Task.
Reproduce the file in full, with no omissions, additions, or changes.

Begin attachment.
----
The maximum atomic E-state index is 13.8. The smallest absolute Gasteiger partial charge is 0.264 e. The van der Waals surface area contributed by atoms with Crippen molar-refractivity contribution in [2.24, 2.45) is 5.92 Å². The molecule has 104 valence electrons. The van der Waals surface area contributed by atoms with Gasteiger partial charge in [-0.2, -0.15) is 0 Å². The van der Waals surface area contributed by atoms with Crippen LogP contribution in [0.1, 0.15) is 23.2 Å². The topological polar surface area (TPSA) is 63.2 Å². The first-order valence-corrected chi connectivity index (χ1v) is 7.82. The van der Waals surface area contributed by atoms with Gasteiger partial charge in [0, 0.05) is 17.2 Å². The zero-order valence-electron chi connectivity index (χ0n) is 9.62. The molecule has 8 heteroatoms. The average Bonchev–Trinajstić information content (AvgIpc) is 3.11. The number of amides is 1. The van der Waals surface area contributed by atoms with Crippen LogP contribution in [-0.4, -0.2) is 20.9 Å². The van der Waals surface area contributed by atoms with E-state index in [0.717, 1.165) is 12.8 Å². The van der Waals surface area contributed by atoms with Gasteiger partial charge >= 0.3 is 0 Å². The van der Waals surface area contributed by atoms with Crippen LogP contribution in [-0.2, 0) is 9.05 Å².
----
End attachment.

The maximum atomic E-state index is 13.8. The smallest absolute Gasteiger partial charge is 0.264 e. The van der Waals surface area contributed by atoms with Crippen molar-refractivity contribution in [2.24, 2.45) is 5.92 Å². The molecule has 104 valence electrons. The van der Waals surface area contributed by atoms with Gasteiger partial charge in [-0.2, -0.15) is 0 Å². The van der Waals surface area contributed by atoms with Crippen LogP contribution in [0.1, 0.15) is 23.2 Å². The topological polar surface area (TPSA) is 63.2 Å². The first-order valence-corrected chi connectivity index (χ1v) is 7.82. The van der Waals surface area contributed by atoms with Gasteiger partial charge in [0, 0.05) is 17.2 Å². The zero-order valence-electron chi connectivity index (χ0n) is 9.62. The molecule has 8 heteroatoms. The average Bonchev–Trinajstić information content (AvgIpc) is 3.11. The number of amides is 1. The van der Waals surface area contributed by atoms with Crippen LogP contribution in [-0.4, -0.2) is 20.9 Å². The van der Waals surface area contributed by atoms with E-state index in [0.717, 1.165) is 12.8 Å². The van der Waals surface area contributed by atoms with Gasteiger partial charge >= 0.3 is 0 Å². The van der Waals surface area contributed by atoms with Crippen LogP contribution in [-0.2, 0) is 9.05 Å².